I've had Ubuntu Server 18.04 up and running for a couple weeks. For a while my network interface never connected. I eventually got a proper netplan YAML file setup. I can now ping my servers IP, not hostname, from another computer on my network and also ping outside IPs, not domain names. As stated I am not able to use any domain names. So, things like ping google.com and sudo apt update fail. I believe it's a DNS issue but am not 100% sure.

Result of ping google.com:

ping: google.com: Temporary failure in name resolution

Result of sudo apt update:

 Err3: http://archive.ubuntu.com/ubuntu bionic InRelease
     Temporary failure in resolving 'archive.ubuntu.com'

There are a few more errors when updating but they all fail to resolve 'archive.ubuntu.com'.

My netplan file is /etc/netplan/01-netcfg.yaml:

  version: 2
  renderer: networkd
      dhcp4: no
      dhcp6: no
      addresses: []
        addresses: [,,,]

I've seen a lot of post and articles talk about /etc/resolv.conf, however mine has always been non-exist. If I would try to cat out the contents I would get an error no such file or directory. I think this is where my problem is but I also do not understand enough about linux networking to realize what's wrong.

Some people were able to fix this issue by creating or fixing their symbolic links to /etc/resolv.conf. However, they used run/systemd/resolve/resolv.conf, /run/resolvconf/resolv.conf, and other files. Those files/services don't exist on my machine. I only have one networking-related file under /run located at /run/systemd/network/10-netplan-enp0s25.network. It's contents are:



I created a symbolic link from the /etc/resolv.conf to the /run/systemd/network/10-netplan-enp0s25.network. The contents of my resolv.conf are exactly the same as 10-netplan-enp0s25.network.

I am confused by what else needs to be done to configure my machine. Everything I have found so far has been very conflicting and hasn't helped.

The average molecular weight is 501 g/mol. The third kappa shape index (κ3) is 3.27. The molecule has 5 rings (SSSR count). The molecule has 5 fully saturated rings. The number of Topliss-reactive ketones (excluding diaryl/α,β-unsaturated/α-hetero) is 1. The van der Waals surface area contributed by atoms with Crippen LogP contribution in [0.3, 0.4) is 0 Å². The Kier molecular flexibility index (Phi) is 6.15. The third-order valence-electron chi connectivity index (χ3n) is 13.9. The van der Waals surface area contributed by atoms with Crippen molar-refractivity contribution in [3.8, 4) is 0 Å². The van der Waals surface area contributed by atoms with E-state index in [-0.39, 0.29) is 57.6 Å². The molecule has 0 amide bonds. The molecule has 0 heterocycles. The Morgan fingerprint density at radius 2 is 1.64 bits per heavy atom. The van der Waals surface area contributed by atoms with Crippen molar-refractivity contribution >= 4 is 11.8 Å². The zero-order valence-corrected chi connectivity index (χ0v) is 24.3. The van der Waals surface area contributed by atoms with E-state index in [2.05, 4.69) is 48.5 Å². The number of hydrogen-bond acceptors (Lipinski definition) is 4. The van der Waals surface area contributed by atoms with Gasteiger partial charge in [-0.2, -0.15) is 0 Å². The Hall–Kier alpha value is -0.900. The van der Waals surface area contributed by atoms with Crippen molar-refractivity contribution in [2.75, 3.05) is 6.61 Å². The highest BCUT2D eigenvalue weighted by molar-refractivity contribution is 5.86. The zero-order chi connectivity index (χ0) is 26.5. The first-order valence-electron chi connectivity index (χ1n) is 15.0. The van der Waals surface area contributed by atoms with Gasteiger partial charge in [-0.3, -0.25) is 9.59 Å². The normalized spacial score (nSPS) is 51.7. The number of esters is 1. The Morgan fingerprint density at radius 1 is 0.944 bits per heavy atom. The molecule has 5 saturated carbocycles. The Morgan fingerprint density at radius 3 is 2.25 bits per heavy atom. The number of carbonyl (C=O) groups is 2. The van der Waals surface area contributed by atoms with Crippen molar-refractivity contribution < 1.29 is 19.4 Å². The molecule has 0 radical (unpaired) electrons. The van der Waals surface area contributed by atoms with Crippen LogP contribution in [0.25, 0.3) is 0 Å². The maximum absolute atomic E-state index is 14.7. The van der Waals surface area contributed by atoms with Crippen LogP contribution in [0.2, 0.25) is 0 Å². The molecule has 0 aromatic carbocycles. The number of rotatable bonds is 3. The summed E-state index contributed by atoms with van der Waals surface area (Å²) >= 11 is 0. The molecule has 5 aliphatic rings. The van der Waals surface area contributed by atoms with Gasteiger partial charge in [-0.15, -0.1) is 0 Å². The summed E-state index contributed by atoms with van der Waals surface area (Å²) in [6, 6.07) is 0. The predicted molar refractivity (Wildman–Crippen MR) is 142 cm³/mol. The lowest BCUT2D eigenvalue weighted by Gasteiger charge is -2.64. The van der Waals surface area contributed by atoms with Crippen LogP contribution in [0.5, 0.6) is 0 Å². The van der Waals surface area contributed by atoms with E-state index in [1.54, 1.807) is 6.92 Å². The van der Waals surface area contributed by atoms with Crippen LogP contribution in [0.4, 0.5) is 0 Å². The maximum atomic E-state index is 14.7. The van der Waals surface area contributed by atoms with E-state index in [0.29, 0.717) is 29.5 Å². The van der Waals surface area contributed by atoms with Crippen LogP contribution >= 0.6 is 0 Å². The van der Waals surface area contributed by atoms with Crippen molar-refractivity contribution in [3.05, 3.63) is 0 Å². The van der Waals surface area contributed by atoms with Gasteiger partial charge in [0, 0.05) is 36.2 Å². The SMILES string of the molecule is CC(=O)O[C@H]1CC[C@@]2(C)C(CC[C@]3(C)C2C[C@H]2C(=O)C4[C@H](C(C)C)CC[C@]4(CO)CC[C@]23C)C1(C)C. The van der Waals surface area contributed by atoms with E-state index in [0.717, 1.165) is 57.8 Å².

• Do you have /run/systemd/resolve/stub-resolv.conf? In your .yaml, why /22 instead of /24? re: "I created a symbolic link from the /etc/resolv.conf to the /run/systemd/network/10-netplan-enp0s25.network" this is wrong. – heynnema Jun 21 '19 at 13:34
  • @heynnema I do not. I don't even have a /run/systemd/resolve directory. I just saw another config file use /22. I think /24 is what I want though. And I realize my symbolic link was probably wrong but I didn't have anything else to try linking to. – Garrett Hart Jun 21 '19 at 14:16
  • Although it's not the correct thing to do... manually create/edit a /etc/resolv.conf file and add nameserver root ownership. 777 file. Then see if you can resolve FQDN. – heynnema Jun 21 '19 at 14:23
  • @heynnema won't the file be written though? Possible even before a restart? – Garrett Hart Jun 21 '19 at 14:50
  • Since it won't be a symlink, it'll be a static file. Not the final way to run, but just for testing. No restart required. – heynnema Jun 21 '19 at 14:52

On an Ubuntu 18.04 system, /etc/resolv.conf should always be a symlink to /run/systemd/resolve/stub-resolv.conf, unless the resolvconf package is installed (not recommended for new systems), in which case it should be a symlink to /run/resolvconf/resolv.conf. If /run/systemd/resolve/stub-resolv.conf does not exist, check that the systemd-resolved service is running (systemctl status systemd-resolved). If it is not active, enable and start it (sudo systemctl enable systemd-resolved && sudo systemctl start systemd-resolved) which should correct the problem.

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  • I would note that you might also need to install resolvconf. Or at least I did, I'm not sure if it was absolutely needed or not? – Garrett Hart Jul 1 '19 at 6:06
  • It was not needed. resolvconf is only needed when you are upgrading and have certain types of network configurations set up using ifupdown. – slangasek Jul 2 '19 at 7:14

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